Award: Awesome Indies: APPROVED
Categories: Memoirs, Non-fiction
Tags: 00-aa Update card with SN, buddhism, crazy, india, Memoir, relationships, SouthEast Asia, travel, YA Romance
Publisher: Grinning Bandit Books
Author: Frank Kusy
My Crazy Year in Asia In 1989, Frank Kusy found himself the unwilling love slave of a booted and bodiced Boadicea on a Harley low rider. Then he fell in love with someone else, and it got a lot worse. Trapped in a small bedsit in London, with strange foreign curses coming through the door, he jumped at the chance to write a travel book on South East Asia. There followed the craziest year of his life: he got married in a Balinese village, attacked by giant spiders in Australia, and bombed on the Cambodian border. Not to mention starting a new business in India, nearly killing the King of Thailand and receiving the death penalty in Malaysia. Oh, how Frank wished he’d never met that crazy Polish biker chick… …a really enjoyable, rollicking, true adventure set in the non-touristy parts of Asia…
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December 5, 2014
An engaging Memoir
Off the Beaten Track is a memoir of long time travel writer Frank Kusy, author of the AIA Seal of Excellence winner Rupee Millionaire. Kusy’s experience as a writer shows in the fluid, vibrant prose he uses to describe his travels in Asia in the seventies. This is an engaging story full of anecdotes that have you smiling and shaking your head at the antics of the young Kusy.
The difficulty in memoir writing is to find a thread that unifies the story in the way that the plot does in fiction. Generally, real life isn’t as dramatic as fiction, and in unskilled hands, it’s easy to lose a reader if the account of a person’s life wanders aimlessly. This would be particularly easy to do in a travel memoir, but Kusy has worked skilfully with his material and used the thread of his efforts to both secure and avoid getting a wife in the same way that a fiction writer would use a plot. Though the various anecdotes are interesting in themselves, without this emphasis, they would not provide such a satisfying whole. We want to read to the end to see how young Frank’s bumbling efforts at romance turn out. Frank is an endearing character and his perspective on the world and efforts to live as a Buddhist add another layer of interest to the memoir.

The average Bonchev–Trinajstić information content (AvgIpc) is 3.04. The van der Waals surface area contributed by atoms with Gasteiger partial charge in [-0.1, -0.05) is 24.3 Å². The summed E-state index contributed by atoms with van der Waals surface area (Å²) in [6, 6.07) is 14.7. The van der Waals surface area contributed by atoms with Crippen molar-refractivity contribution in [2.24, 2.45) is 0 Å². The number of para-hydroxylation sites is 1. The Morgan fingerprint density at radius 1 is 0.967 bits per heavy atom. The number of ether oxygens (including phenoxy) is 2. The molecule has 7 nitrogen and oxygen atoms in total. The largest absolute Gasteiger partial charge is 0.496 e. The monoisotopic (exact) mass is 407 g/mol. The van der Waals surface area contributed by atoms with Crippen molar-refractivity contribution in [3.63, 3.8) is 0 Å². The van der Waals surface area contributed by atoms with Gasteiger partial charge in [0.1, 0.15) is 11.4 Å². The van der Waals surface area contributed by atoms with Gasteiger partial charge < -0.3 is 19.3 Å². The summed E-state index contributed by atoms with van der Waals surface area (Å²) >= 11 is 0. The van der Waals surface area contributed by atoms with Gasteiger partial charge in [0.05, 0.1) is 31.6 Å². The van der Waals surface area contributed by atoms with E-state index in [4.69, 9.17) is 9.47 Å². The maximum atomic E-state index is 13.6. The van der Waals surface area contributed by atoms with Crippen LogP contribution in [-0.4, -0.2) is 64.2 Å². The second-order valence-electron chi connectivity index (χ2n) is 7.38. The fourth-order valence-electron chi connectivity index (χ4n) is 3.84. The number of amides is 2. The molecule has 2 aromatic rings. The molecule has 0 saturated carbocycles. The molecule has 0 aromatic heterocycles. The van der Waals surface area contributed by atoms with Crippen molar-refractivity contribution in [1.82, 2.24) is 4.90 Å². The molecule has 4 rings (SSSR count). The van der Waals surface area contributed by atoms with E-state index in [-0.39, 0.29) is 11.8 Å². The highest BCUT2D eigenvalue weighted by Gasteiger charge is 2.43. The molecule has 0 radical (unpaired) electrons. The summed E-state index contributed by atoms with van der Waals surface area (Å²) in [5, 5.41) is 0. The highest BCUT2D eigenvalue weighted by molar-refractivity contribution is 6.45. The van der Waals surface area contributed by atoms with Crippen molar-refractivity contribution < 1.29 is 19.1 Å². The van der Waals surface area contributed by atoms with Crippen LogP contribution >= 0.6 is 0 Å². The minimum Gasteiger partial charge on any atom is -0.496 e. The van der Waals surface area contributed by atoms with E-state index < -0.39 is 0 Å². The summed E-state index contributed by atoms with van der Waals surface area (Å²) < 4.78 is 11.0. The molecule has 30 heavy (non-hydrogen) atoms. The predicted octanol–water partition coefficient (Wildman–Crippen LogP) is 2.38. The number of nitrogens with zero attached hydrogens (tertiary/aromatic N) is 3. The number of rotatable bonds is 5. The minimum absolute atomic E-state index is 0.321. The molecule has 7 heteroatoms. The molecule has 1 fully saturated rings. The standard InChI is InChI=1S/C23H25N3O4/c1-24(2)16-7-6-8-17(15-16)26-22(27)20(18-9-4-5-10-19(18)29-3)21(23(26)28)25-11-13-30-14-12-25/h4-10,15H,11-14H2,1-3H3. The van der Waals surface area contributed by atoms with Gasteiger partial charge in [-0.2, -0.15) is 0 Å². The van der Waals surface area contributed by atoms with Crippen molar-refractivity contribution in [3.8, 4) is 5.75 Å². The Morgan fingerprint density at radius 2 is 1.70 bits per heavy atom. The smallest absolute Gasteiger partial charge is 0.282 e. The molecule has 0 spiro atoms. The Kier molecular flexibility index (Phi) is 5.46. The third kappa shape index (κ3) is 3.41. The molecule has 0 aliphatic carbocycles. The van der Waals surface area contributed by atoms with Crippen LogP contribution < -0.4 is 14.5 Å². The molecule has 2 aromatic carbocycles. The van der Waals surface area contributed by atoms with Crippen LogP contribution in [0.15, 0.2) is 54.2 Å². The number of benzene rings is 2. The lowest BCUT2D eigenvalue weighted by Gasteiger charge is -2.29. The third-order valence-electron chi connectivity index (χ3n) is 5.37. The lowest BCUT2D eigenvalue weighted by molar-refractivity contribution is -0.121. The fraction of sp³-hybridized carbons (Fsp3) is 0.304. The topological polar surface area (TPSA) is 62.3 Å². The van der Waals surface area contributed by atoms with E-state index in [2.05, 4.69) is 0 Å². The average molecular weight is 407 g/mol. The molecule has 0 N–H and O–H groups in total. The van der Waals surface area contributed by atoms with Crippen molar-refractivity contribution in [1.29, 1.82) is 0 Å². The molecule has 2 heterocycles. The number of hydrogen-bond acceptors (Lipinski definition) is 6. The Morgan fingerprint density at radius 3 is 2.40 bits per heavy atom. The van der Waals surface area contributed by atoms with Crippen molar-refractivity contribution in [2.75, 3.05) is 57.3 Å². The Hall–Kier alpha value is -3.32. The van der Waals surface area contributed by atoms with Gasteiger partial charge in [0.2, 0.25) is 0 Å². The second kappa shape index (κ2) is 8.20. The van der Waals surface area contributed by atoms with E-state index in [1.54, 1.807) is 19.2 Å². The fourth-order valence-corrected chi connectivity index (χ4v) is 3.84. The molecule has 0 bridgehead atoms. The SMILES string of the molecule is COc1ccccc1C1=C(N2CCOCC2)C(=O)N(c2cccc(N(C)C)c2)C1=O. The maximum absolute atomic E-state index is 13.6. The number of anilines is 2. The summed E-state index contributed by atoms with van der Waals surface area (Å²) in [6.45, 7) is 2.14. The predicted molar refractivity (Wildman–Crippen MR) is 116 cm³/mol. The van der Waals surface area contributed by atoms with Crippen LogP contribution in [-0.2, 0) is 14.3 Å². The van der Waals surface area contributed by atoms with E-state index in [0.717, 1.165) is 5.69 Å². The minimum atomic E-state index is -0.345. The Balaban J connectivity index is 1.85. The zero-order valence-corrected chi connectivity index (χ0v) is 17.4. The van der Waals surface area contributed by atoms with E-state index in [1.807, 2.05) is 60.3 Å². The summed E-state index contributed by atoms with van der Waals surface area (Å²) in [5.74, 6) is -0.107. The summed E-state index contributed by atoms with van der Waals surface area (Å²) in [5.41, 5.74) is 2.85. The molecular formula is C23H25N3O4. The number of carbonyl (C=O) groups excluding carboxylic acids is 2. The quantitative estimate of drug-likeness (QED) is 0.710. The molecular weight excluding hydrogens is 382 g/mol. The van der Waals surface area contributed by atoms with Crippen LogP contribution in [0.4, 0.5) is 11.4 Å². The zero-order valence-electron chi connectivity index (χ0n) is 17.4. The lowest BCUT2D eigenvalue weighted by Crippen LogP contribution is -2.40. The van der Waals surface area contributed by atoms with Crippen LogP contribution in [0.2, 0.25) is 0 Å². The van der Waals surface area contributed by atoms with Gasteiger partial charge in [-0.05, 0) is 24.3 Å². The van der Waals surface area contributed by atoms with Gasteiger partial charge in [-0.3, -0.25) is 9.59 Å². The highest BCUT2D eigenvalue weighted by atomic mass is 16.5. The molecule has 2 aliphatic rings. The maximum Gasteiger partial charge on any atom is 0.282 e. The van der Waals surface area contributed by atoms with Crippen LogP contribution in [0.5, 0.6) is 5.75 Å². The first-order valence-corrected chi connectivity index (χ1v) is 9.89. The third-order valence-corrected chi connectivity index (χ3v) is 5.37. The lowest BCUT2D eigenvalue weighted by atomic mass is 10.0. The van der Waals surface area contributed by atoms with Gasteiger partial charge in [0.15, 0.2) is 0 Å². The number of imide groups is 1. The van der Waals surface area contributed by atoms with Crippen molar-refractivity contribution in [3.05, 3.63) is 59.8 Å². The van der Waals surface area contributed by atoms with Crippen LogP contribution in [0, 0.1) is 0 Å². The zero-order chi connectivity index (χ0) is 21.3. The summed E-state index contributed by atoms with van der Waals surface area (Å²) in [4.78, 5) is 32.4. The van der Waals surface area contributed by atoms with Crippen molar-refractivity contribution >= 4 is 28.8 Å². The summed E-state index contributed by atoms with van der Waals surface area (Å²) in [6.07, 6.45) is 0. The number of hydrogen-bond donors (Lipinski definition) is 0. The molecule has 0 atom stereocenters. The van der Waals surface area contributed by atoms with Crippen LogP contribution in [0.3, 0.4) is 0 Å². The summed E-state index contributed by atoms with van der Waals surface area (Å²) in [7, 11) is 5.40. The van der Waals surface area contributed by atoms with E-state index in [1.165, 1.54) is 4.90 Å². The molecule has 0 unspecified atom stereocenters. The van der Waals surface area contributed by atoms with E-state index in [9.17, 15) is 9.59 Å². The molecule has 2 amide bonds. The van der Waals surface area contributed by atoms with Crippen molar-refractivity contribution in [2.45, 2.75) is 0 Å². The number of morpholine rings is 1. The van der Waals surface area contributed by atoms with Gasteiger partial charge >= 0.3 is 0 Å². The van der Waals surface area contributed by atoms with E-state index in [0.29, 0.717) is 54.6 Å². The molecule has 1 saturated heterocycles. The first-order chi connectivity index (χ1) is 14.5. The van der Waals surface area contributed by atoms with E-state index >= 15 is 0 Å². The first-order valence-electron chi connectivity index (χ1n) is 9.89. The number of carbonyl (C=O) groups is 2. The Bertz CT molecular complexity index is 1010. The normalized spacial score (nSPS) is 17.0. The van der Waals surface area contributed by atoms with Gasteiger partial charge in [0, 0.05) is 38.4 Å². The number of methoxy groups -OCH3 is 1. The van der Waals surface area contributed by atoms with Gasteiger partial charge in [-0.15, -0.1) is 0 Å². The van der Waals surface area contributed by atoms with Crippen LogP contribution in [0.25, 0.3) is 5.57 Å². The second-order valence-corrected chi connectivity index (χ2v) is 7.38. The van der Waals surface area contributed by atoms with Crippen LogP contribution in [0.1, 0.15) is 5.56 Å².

The other theme, as the title suggests, is his desire to get off the beaten track, and the events that thwart his attempts to really experience Asia without a whiff of tourists provide further interest beyond a mere account of his travels. Though not as dramatic as Rupee Millionaires, it’s still a great read, especially for anyone interested in travel in Asia. Highly recommended.
The editing is excellent. My only misgiving was that I would have liked the author to have gone more deeply into some aspects of his journey; for example, the ceremony when the Joju Gohonzon was enshrined in the main temple in Jakarta. No doubt the author has his reasons for staying clear of it, but I felt it was a missed opportunity to go deeper into the culture.
All up Kusy is a very talented memoir writer and this book should be enjoyed by a wide variety of people.